Times of India – Bangalore FestivalOctober 20, 2008 at 1:25 pm | Posted in Bengaluru, Carnatic, Ethics, humour, music | 2 Comments
Tags: Bangalore Festival, Bengaluru, concert, fusion, mandolin shrinivas, Palace Grounds, sivamani, steven, times of india, world music
I have been appreciative of The Times of India with respect to two aspects so far.
•Newspaper in Education (N.I.E)
•Providing hosting space for R.K.Laxman’s awesome offline cartoon strips.
I add one more to that illustrious list today. The TOI Bengaluru Festival.
The PR guys at TOI have been spot on, while conceptualizing an event of this scale. They have gained lots of public goodwill for sure.
Sunday evening featured a fusion concert by U.Shrinivas on the Mandolin, Steven on the Keyboard, and Sivamani on anything that could be remotely called as a percussion instrument.
This was my first visit to Palace grounds ( surprising, yet true ). I realised its ginormity first hand, by landing on the opposite end and doing a complete circumferential tour.
The only means of entry were the generous free passes given at TOI venues, which unfortunately I didn’t have. I was waiting for a friend who apparently got enticed by the Bangalore traffic, and would turn up late.
Seeing me wait at the gates, a kind Police Maama let me in. I assure you, this was not a security lapse. It must have been my very innocent looking face.
The free pass system only exists, to keep a certain degree of vandals out of the venue ( The ones who are really lazy not to get passes ). True audiophiles ( such as yu-know-whu) should be let in without such formalities.
The host, a Ms. Rachana Bharadwaj,was greeted in typical boorish fashion, as is now synonymous with beautiful emcees. A cultural evening, did you say?
Shrinivas took centrestage, Sivamani to his right, and Steven to his left. The spotlight however was to change directions in a while.
Shrinivas began with a smooth Jazz piece, with each passing note creating a delightful sensation. Mandolin is a classy instrument, and He, having reached the pinnacle of perfection, can do such fascinating gamakas on it.
The second piece was even better. He was forced,however, to make it an interlude, as Nature decided to improvise.
Intensely ironic, the rain did fall in torrents.
I, being, of the vertically challenged variety, wasn’t even able to see the artists before. The rain proved to be quite useful. Many Pseduo-interested people, and not-so-enthusiastic Old Uncle-Aunty pairs decided to flee. And I chose to use this opportunity to go to the very front.
The artists, being wary of their instruments, stopped playing. Finally paying heed to the crowd chanting “Shivu, Shivu”, Mani decided to show us a tiny subspace of his vast repertoire of Percussion knowledge.
He began with a huge Suitcase, and the audience went crazy. This was to be the defining moment of the concert, with audience demanding an encore at various times, just by shouting ” Suitcase, Suitcase “.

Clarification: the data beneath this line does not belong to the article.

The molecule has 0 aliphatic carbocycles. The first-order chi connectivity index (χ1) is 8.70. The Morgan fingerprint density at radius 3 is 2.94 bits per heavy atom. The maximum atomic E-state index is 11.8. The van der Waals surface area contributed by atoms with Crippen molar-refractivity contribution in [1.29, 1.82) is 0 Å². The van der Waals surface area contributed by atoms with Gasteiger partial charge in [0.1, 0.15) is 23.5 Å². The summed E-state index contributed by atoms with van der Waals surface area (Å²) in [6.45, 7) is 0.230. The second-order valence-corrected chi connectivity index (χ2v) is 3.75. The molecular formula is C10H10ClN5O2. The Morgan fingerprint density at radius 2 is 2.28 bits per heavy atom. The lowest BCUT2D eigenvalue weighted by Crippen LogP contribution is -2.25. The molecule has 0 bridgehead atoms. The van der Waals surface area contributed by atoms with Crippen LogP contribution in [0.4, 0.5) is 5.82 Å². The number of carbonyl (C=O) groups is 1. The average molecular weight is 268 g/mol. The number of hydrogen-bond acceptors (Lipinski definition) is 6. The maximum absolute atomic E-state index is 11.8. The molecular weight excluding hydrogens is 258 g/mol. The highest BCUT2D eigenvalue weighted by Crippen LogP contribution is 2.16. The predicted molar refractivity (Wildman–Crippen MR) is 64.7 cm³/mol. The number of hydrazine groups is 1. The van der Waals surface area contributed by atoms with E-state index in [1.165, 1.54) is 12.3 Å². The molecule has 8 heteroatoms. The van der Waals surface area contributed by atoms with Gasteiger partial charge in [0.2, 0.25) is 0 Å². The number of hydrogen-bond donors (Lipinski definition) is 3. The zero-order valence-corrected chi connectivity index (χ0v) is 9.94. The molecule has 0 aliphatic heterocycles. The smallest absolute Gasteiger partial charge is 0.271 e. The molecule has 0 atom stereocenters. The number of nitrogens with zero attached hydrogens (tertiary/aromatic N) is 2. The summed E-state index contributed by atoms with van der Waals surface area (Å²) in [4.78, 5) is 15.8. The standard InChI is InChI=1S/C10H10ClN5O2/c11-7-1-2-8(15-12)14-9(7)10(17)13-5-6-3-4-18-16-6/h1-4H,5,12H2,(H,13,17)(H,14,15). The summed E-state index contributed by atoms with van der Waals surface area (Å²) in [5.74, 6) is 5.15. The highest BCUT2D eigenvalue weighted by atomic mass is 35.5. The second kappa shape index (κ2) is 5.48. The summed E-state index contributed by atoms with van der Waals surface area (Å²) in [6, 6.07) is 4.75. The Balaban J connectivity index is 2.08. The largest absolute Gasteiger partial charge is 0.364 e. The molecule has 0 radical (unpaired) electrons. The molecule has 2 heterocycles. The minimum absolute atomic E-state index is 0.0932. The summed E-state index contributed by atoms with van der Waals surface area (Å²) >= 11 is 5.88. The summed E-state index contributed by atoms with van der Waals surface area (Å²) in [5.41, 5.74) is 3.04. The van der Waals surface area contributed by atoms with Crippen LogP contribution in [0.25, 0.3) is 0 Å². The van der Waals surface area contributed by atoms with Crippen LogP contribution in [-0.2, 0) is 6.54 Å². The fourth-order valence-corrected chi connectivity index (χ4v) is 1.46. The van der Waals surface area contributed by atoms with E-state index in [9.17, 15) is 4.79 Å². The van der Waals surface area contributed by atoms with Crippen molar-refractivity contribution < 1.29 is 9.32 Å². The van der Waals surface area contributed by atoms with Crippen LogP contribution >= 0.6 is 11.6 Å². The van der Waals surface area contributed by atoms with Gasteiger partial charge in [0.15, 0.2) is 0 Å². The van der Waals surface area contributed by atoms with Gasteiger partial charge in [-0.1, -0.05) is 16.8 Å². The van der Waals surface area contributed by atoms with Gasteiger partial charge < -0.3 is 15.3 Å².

Deciding not to tease the audience further, he went back to the drums. This time, aided by a DJ playing Kannada songs in the background.
Songs, like ” Baanallu Neene,Buviyallu Neene”, etc. The crowd went insane when he started ” Huttidare Kannada Naadalli Huttabeku”, and rightly so. And by the crowd, I mean myself as well.
Some idiot deciding to be a supreme-idiot, hurled some obscenities about Dr.Rajkumar. The police took good care of him. Surprisingly, the chap was a Kannadiga. Troubled times, these.
We were absolutely drenched in the rain, and yet we were dancing to the tunes of Humma Humma. Such was the magic in Sivamani’s beats.
Many of my friends are majorly repenting for not having attended this concert. Poor Souls.
Eventually, it stopped raining. The artists started a three layered piece, with the artists trying to blend into each other by the end of each cycle. Shrinivas was wickedly quick, and it became kinda tough to follow, yet melodious to listen.
Steven’s keyboard was making majestic soaring sounds, that seem to balance the tempo created by Siva’s beats.
The last piece of the concert was an improvised version of Raghupati Raghava Raja Ram, with mandolin being the ruling instrument.
Rachana seemed to have forgotten that there were artists other than Sivamani on the stage, but she seemed too excited to care.
Siva announced Shrinivas’s name eventually, and the crowd cheered in unison. He also thanked the audience in kannada, speaking about ” Raagi Mudde” etc, and we were naturally pleased.
Siva continued, this time with bottles, watercans, the Daayan of a Tabla, some pots, and everything else he could lay his hands on. It was just ama-jing. In the coming few days, if you find me percussioning random objects, don’t be surprised.
Too bad, I can’t make it to Shivkumar Sharma’s Santoor concert. Do visit it, if you have the chance.
The pass may be free, but the event shall be priceless.
Thanks again, to the Times of India, The Bangalore Police ( for letting me in, and for controlling the unruly crowd), and most importantly to the artists, for having given Bangalore a dreamy rainy evening to remember. ( and to Rachana, for being so pretty ).